Although most exercise programs promote building muscle, some people may be interested in losing muscle mass.

For example, these people may:

  • feel that their muscles are giving them a ‘bulky’ look
  • feel that their bodies are aesthetically out of balance and want to trim down specific parts
  • wish to slim down while maintaining strength
  • want clothing to look a certain way on their bodies
  • feel that larger muscles tend to sag as they exit middle age

In this article, we’ll review how muscles are grown and the best ways to lose muscle mass.

Healthline does not endorse or recommend losing muscle mass as it is not a healthy goal for most people. However, we do believe in providing accessible and accurate information to reduce the harm that can occur if people choose to do so. Before beginning any exercise program, it’s a good idea to consult with a doctor to make sure you stay within limits that are appropriate for your age, sex, and physical condition.

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To understand how to lose muscle mass, you have to understand how to make muscles grow.

Muscle growth, or hypertrophy, is typically pursued by a consistent weightlifting program combined with a high calorie, high protein dietary program.

In an intensive anaerobic weightlifting workout, muscle fibers are damaged and then repair themselves during rest periods. When the rate of repair is faster than the damage, muscle growth occurs.

Your body fuels your workout and recovery with calories from food.

To lose muscle mass, you must reduce your caloric intake and alter your workouts.

Consider these adjustments:

  1. Diet. Consume fewer calories and eat a lower percentage of foods that are high in proteins and carbohydrates.
  2. Weight training. If you’re continuing to train with weights, use lighter weights and reduce weight training frequency to no more than 2 times per week to maintain tone.
  3. Cardio. Focus your workouts on long periods of cardiovascular exercise, known as marathon cardio, to burn calories.

To build muscle in your arms and legs, you:

  • lift to failure
  • increase the number of reps
  • increase the speed of your lifting
  • reduce rest time between sets
  • eat a high calorie, high protein diet

Thus, to lose muscle in your arms and legs, do the opposite:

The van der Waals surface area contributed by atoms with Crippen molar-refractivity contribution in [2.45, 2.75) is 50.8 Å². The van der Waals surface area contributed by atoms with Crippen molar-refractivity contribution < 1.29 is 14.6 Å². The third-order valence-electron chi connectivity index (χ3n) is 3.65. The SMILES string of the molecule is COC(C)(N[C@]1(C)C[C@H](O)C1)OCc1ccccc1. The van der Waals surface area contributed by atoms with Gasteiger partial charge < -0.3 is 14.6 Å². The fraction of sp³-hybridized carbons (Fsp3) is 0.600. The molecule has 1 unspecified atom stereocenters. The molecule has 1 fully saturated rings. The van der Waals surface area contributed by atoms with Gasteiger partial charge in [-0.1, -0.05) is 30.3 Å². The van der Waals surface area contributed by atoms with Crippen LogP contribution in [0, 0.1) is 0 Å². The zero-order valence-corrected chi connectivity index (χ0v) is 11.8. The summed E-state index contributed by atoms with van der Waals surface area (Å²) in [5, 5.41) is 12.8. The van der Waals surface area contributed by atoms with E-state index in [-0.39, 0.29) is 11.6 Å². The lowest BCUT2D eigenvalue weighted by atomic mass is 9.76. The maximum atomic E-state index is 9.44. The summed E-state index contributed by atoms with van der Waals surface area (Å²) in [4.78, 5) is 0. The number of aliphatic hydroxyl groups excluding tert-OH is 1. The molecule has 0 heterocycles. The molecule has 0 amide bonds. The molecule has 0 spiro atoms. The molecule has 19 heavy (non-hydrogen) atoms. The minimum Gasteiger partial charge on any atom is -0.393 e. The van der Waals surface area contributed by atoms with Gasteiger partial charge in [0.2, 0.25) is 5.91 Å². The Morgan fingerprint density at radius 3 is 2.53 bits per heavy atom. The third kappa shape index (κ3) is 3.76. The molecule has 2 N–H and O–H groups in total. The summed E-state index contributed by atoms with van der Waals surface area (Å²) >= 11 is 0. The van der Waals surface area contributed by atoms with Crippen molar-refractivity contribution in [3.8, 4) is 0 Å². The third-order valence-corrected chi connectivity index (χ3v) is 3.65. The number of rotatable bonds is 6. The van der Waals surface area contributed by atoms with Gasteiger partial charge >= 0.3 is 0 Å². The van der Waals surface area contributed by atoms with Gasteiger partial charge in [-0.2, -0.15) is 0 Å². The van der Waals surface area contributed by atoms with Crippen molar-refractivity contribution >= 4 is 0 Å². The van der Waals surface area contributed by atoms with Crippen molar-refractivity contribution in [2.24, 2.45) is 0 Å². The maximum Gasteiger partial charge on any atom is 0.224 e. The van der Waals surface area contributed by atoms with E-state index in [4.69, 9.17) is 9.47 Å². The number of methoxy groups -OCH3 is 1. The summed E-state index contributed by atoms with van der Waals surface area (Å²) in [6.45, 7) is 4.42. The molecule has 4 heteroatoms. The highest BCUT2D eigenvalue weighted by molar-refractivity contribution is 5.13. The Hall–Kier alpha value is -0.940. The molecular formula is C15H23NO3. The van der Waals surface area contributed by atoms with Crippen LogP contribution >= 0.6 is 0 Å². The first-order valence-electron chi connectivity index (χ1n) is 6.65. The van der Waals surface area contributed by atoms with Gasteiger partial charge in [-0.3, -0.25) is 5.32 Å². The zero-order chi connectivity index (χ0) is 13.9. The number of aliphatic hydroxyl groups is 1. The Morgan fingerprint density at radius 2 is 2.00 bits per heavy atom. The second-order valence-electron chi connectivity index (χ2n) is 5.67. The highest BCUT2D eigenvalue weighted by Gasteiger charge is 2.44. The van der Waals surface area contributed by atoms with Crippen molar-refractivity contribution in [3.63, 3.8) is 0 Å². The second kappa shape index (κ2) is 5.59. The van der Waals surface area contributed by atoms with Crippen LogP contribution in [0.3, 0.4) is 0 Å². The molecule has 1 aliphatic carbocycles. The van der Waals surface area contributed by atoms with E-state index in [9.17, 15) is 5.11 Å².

• stop a few reps before failure
  • reduce the number of reps
  • rest for full recovery (2 to 3 minutes) between sets

You should also consider long periods of cardio such as:

To lose mass, consider a deficit diet — lowering the number of calories you eat in a day to below the number of calories you burn in a day.

According to the Centers for Disease Control and Prevention (CDC), a healthy diet includes:

  • vegetables, fruit, whole grains, and fat-free or low fat dairy products
  • lean meats, fish, poultry, eggs, nuts, and beans
  • minimal added sugars, salt, cholesterol, saturated fats, and trans fats

An alternative (but not recommended) way to lose muscle mass

If you stop working out and eat a diet that gives you fewer calories than you burn, you will lose muscle mass. This is NOT recommended.

You will also lose strength and cardio fitness.

  • A 2013 study indicated that it takes about 3 weeks for athletes to start to lose muscle strength if they stop working out.
  • A 2018 study indicated that when athletes majorly cut back their cardiovascular exercise schedule, their cardio fitness dropped significantly after 4 weeks.
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You can reduce your muscle mass by basically doing the opposite of what you would do to increase muscle mass.

Whatever your reason for losing muscle mass on purpose, it’s important to do it safely.

Before setting a goal for your body and changing your exercise routine and diet, consult a doctor to make sure that you stay within limits that are appropriate for your age, sex, and physical condition.